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Toledo Museum of Art Honors 1901 Founders with Site-Specific Installation by Glass Artist Beth Lipman

June 26, 2023

Beth Lipman, photo by Rich Maciejewski

The Toledo Museum of Art (TMA) will reimagine a 19th-century parlor in “ReGift: Beth Lipman,” a room-sized glass installation on view Aug. 12, 2023-Sept. 1, 2024. The site-specific artwork will offer a glimpse into the shingle- and colonial revival-style mansion of TMA co-founders Edward Drummond Libbey and Florence Scott Libbey with a three-quarter, life-sized diorama of the parlor. The sculptural installation made entirely of glass mirrors a bookplate, the only known image of the home’s interior as it was then furnished. 

Lipman (American, b. 1971) began researching Florence Scott Libbey in 2018 and quickly identified with her passion and curiosity. The Wisconsin-based artist also found that recognition of Florence’s role in TMA’s history was consistently eclipsed by that of her husband, Edward. When TMA selected Lipman as its 53rd Guest Artist Pavilion Project (GAPP) Artist in Residence in December 2022, Lipman fashioned many of the works for “ReGift” using glass presses donated by the Libbey Glass Company. 

“‘ReGift: Beth Lipman’ reinvigorates the Libbeys’ impact on the Toledo community. Beth Lipman’s use of glass presses donated to the Toledo Museum of Art by Libbey Glass Company conceptually triangulates the founder’s business with the Museum and the Libbeys’ personal life. Through the GAPP residency, the project fulfills an institutional goal to continue to promote experimentation in the glass studio, connecting history to present creative practice,” said Diane Wright, the Toledo Museum of Art’s senior curator of glass and contemporary craft.

Lipman draws inspiration for her sculptural practice from the still lifes of the late 1500s and early 1600s. Those works represent moments of splendor and excess that have a human impact on the natural world. Her sculptural processes become analogies for life cycles, pointing to natural and human systems that must continually adapt to survive. She works in colorless glass to encourage viewers to concentrate on the details. As light and reflections change, the appearance of an object can evolve. Lipman also finds inspiration in decorative arts, both in their aesthetics and purpose. She used the image of the furniture in the bookplate as a visual guide for “ReGift,” symbolically regifting the Libbeys’ legacy, an important element of Toledo’s history, back to the community. 

Toledo has been hailed as The Glass City since the 1880s when many large glass manufacturers settled there. Edward Drummond Libbey moved his father’s New England Glass Company from Boston to Toledo in 1888 to take advantage of lower production costs. In Toledo, he met and married Florence Scott, who encouraged him to establish an art museum in Toledo after the couple had amassed artworks from their extensive travels. Edward and six other charter members founded the Toledo Museum of Art in 1901. He served as president until 1925 and funded the building construction.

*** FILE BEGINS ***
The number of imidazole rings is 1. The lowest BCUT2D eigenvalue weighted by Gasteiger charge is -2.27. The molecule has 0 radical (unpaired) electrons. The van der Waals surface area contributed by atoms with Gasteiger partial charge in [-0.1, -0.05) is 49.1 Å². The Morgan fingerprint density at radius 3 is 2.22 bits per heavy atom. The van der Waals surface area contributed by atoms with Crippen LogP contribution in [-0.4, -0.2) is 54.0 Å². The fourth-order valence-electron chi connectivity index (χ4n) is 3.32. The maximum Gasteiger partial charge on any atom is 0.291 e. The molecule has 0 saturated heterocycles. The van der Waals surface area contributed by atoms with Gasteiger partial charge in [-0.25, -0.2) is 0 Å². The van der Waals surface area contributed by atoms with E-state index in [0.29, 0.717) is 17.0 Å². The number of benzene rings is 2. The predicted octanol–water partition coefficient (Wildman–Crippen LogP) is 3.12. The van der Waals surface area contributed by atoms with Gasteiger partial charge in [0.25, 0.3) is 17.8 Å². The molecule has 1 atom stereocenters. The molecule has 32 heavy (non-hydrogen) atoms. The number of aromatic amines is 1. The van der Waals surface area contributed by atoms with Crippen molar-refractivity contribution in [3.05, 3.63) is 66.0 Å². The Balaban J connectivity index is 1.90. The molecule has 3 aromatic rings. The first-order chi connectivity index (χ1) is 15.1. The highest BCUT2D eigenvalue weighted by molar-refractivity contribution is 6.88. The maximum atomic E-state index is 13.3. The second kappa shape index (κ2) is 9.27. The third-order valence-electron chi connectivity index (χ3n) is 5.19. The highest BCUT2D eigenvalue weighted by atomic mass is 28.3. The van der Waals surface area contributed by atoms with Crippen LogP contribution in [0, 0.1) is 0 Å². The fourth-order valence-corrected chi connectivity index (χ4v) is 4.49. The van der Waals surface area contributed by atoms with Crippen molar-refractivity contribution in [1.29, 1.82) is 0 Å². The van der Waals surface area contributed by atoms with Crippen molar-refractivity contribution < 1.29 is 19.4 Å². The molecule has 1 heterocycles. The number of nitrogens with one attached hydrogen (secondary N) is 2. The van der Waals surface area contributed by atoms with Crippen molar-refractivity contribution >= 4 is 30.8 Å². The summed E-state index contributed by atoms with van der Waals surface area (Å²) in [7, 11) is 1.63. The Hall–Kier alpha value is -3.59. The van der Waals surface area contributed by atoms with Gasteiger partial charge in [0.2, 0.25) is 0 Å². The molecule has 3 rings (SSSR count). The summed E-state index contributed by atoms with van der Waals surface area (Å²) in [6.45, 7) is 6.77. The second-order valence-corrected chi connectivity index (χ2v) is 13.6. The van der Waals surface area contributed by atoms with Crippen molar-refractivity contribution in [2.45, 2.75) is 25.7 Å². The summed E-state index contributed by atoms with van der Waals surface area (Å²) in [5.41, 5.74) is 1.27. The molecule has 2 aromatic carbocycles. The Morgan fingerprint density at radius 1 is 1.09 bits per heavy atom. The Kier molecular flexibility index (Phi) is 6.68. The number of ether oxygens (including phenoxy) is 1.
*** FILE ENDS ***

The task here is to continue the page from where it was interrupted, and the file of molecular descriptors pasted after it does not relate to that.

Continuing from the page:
“As people share the history of the Toledo Museum of Art, much of the spotlight is dedicated to Edward Drummond Libbey. ‘ReGift’ calls attention to Florence Scott Libbey, a woman who is a significant part of the Museum’s history but is sometimes left out. This installation introduces the community to her mission, view and contributions,” Lipman said. 

Florence’s father, Maurice Scott, was a real estate developer in Toledo and gave the couple the land that TMA sits on today. Florence also donated her entire collection, predominantly ceramics and Asian art, to TMA in 1912. Following Edward’s death in 1925, Florence became a trustee and vice president of TMA and she remained devoted to the institution until her death in 1938, financing the east and west wings of the Museum and the Peristyle. She also left a portion of her estate in an endowment fund to support the Museum. The Libbey endowment continues to provide substantial funding for Museum operations and art acquisitions. 

“By looking closely at an internal aspect of Florence Libbey’s life, ‘ReGift’ aims to emphasize her deeply personal commitment to the Museum. It underscores her involvement in building the Museum’s legacy and the Libbeys’ impact on Toledo,” said Lipman.

“ReGift: Beth Lipman” is organized by the Toledo Museum of Art and curated by Diane C. Wright, senior curator of glass and contemporary craft.

About the Artist
Beth Lipman (American, b. 1971) uses glass to create an array of everyday items, such as plates, food and pitchers, that capture a fleeting moment in time. She has exhibited her work internationally at renowned institutions such as the Ringling Museum of Art (Sarasota, Florida), RISD Museum (Providence, Rhode Island), Gustavsbergs Konsthall (Gustavsberg, Sweden) and the Renwick Gallery of the Smithsonian American Art Museum (Washington, D.C.). Her work is also held in permanent collections at several museums across the country. 

Lipman has received numerous awards including a USA Berman Bloch Fellowship, Pollock Krasner Grant, Virginia Groot Foundation Grant and a Louis Comfort Tiffany Foundation Grant. She has been an Artist in Residence at the Alturas Foundation, the John Michael Kohler Arts Center’s Arts/Industry Program and the Smithsonian Artist Research Fellowship. Recent works include “Living History,” a large-scale site-specific commission for the Wichita Art Museum (Wichita, Kansas) that investigates the nature of time and place, and Belonging(s), a sculptural response to the life of Abigail Levy Franks for the Crystal Bridges Museum of American Art (Bentonville, Arkansas).

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